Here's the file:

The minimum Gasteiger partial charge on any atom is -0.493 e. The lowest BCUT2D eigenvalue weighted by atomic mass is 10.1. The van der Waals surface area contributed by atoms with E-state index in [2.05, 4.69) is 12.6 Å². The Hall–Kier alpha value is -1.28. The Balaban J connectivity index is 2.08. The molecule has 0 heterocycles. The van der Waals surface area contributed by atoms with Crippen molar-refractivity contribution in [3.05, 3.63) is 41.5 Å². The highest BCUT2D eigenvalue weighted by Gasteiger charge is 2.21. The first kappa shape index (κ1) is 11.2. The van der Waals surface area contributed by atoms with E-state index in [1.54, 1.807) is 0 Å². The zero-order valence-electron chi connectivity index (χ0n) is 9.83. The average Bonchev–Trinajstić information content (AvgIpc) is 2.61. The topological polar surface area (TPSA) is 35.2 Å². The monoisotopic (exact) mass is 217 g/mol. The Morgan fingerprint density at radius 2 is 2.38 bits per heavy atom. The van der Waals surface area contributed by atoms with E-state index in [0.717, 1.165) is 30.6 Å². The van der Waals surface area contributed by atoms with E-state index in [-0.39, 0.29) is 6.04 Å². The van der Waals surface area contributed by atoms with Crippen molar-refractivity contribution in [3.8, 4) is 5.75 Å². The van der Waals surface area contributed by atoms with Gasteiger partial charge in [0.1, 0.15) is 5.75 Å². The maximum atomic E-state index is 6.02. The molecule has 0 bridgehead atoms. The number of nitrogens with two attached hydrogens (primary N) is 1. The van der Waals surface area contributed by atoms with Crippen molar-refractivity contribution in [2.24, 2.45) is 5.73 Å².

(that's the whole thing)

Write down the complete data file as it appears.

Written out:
The minimum Gasteiger partial charge on any atom is -0.493 e. The lowest BCUT2D eigenvalue weighted by atomic mass is 10.1. The van der Waals surface area contributed by atoms with E-state index in [2.05, 4.69) is 12.6 Å². The Hall–Kier alpha value is -1.28. The Balaban J connectivity index is 2.08. The molecule has 0 heterocycles. The van der Waals surface area contributed by atoms with Crippen molar-refractivity contribution in [3.05, 3.63) is 41.5 Å². The highest BCUT2D eigenvalue weighted by Gasteiger charge is 2.21. The first kappa shape index (κ1) is 11.2. The van der Waals surface area contributed by atoms with E-state index in [1.54, 1.807) is 0 Å². The zero-order valence-electron chi connectivity index (χ0n) is 9.83. The average Bonchev–Trinajstić information content (AvgIpc) is 2.61. The topological polar surface area (TPSA) is 35.2 Å². The monoisotopic (exact) mass is 217 g/mol. The Morgan fingerprint density at radius 2 is 2.38 bits per heavy atom. The van der Waals surface area contributed by atoms with E-state index in [0.717, 1.165) is 30.6 Å². The van der Waals surface area contributed by atoms with E-state index in [-0.39, 0.29) is 6.04 Å². The van der Waals surface area contributed by atoms with Crippen molar-refractivity contribution in [3.8, 4) is 5.75 Å². The van der Waals surface area contributed by atoms with Gasteiger partial charge in [0.1, 0.15) is 5.75 Å². The maximum atomic E-state index is 6.02. The molecule has 0 bridgehead atoms. The number of nitrogens with two attached hydrogens (primary N) is 1. The van der Waals surface area contributed by atoms with Crippen molar-refractivity contribution in [2.24, 2.45) is 5.73 Å².